Sometimes it’s incredibly hard to get your thoughts on paper. You have chosen a topic for which you are burning, and still, you can’t make any progress. That can be a problem especially for beginners, but even advanced writers occasionally get to this point. For this particular problem, there are the so-called morning pages.
They are a training tool to teach your fingers to write what’s in your head. Because writing is a muscle that needs training.
I could never do anything with this exercise until … but let’s start at the beginning.
The first time I read about the morning pages almost twenty years ago.
If you want to take full advantage of your subconsciousness, by writing easily and fluently at any time when it’s active, you need to train your body first.
It’s best to get up half an hour earlier. Begin writing as soon as possible without talking to anyone and without reading the newspaper or picking up the book on your bedside table.
Write down everything that goes through your mind, what you dreamed of, if you remember it, a conversation, real or imagined, or a questioning of your conscience on any matter.
Write a morning reverie quickly and without evaluating the content. Whether what you write is excellent or even of value, does n’t matter.
You will find out later that the writing is better than expected. But your task at the moment isn’t to produce immortal literature, but merely to write something that is not entirely pointless.
Very much like the morning pages that Julia Cameron recommends in her book The Artist’s Way.
It’s a tool to train yourself, sometimes to write bad to just get something on paper, which you can then improve.
I spent a long time studying this exercise. After all, training is always a good thing.
In the morning, right after getting up, sometimes still half asleep, I wrote down everything that came to my mind. But apart from the fact that I ended up feeling very tired, I couldn’t identify any positive effect.
That’s why I gave up on it fairly soon. Writing down incoherent daydreams and snippets of ideas was boring, and I never found it to be promising.
Hence, I didn’t start a serious second attempt when I later heard of Julia Cameron’s practice approach called Morning Pages.
But then, a while ago, I started to write a diary again.
My diary. What do I mean by diary? Well, when I started, I didn’t realise that until I stumbled over the morning pages sometime later and noticed that my diary is basically the same thing. Only I had given the child a different name, and there was a decisive thought plus a few additions.
Yes, I can write about anything that is on my mind, but I also have the permission to ask a question. Sometimes these are personal issues, but often enough they are content creation problems.
Ana is supposed to walk through a strange portal in the fourth chapter.
The problem, Why does she do that? Isn’t she scared?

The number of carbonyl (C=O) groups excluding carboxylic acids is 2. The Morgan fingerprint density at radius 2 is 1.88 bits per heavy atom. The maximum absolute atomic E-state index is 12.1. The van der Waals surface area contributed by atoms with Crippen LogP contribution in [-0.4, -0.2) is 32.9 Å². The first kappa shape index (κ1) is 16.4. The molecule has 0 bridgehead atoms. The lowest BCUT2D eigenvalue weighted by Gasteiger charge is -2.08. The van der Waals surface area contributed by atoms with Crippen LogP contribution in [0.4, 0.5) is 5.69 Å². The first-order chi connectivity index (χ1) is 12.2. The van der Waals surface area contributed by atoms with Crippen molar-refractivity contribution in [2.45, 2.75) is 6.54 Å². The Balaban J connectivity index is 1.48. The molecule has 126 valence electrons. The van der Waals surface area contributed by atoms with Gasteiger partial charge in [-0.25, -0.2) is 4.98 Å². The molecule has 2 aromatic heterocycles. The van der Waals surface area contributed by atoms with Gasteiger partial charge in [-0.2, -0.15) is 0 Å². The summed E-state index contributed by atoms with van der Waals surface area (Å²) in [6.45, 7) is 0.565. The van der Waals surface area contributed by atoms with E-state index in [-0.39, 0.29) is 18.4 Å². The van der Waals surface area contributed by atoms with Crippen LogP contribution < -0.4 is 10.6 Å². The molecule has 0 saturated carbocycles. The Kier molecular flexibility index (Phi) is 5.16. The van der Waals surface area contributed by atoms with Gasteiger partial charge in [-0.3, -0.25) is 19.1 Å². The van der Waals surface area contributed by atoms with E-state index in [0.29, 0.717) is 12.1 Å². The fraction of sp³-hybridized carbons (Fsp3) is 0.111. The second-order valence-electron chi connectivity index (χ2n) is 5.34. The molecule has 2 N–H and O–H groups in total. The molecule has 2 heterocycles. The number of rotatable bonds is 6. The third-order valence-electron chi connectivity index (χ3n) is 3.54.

Probably, but maybe there is something important on the other side. If her brother is on the other side, I have to change the whole story, but if it’s an object (wink wink) that might work.
For example? The diary of her mother. Or maybe an old clock? The golden pocket watch of her grandfather! But why would that be on the other side?
Maybe a necklace that has magical powers, that might have been of her great-grandmother belongings. That’s why her mother saves it, and now the necklace is suddenly gone, and Ana sees it through the portal and has to retrieve it; otherwise, she gets into trouble.
Why is she getting in trouble? Because she had borrowed the chain, without asking, to brag at an outing, and thereby the good piece got lost.
You see, suddenly my written thoughts are not about dancing vampires or flights through endless autumn forests. No, they clear my mind of these questions and my fingers find, often enough, a solution to the problem.
It flows because I treat my morning pages as diary. They have become a super-helpful tool to bring order to the chaos in my mind.
I know that seems like a small step at first. But for me, this simple renaming and the thought process permitting to treat real problems was a revelation.
Suddenly morning pages were no longer a series of random thoughts, but a problem-solving tool of the extra class.
Do your own thing, first of all.
I usually start my day with the morning pages, which I call that again just because I like the word. Even if there are no problems or questions, I’ll just write down what I am working on anyway.
As a result, I take the pressure to produce read-worthy material and think about possible stumbling blocks and give my brain the opportunity to solve them in advance.
Also, I have started to employ morning pages at any time of the day whenever a content problem arises to which I don’t have a spontaneous answer.
Sometimes thinking takes place with a pen on paper. It just feels better. I know that my thoughts, sometimes, are too fast for the pen, then I may type.
Everything is allowed, which brings me closer to solving my problem or to answering my question.
Are you writing morning pages? Or a diary? Or is it all the same to you? And how exactly does your implementation work? What tips would you give a morning page/diary beginner?
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